Like many of you, my life is filled with watching performances right now. We always keep seats in our cars because we know that almost every night we will be sitting in the bleachers at the pool or finding a spot next to the tennis courts. Now, parents and grandparents, we go because we want to see our kids do their best, but, really, aren’t we there as an expression of love? Aren’t we there because we take delight in watching those we love do something they love?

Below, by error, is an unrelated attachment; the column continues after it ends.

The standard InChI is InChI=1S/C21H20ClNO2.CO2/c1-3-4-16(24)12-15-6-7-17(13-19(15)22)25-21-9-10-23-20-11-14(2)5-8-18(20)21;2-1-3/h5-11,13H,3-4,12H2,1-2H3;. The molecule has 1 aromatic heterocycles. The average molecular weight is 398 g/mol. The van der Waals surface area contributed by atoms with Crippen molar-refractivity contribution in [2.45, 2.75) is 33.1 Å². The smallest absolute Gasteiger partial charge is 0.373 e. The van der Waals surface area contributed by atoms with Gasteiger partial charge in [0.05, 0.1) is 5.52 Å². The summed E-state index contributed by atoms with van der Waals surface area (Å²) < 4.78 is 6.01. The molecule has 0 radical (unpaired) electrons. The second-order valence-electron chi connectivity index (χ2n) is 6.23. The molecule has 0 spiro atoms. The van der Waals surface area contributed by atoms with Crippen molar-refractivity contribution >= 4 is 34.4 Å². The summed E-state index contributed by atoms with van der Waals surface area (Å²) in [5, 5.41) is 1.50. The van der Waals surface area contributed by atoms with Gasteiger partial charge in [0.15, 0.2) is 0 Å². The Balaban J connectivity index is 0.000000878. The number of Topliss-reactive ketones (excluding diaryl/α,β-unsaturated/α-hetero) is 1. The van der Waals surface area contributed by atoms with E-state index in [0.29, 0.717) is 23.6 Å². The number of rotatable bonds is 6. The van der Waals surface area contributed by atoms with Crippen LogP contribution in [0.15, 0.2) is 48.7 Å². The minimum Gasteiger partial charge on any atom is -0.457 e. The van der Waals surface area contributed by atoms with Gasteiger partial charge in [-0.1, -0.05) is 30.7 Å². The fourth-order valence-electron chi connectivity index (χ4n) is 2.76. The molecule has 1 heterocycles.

In general I am not someone who is deeply in touch with my emotions, but if you get me around sports, I get choked up. Weird, I know. I just love watching a kid swim hard and set a personal best in the pool. I struggle to talk when I watch a soccer team finally piece together the passes and the movements they’ve worked on all season to bury an important goal. So, if you want to see me with tears in my eyes, find me at a sporting event. I’m a sucker for delighting in improvement on the field. And before you think this is exclusively the domain of athletics, I do the same thing with the arts. But my delight isn’t conditioned on winning the game or on nailing the solo. It’s in the fact that they’re putting themselves out there and just going for it — even if they finish last or flub some of the notes.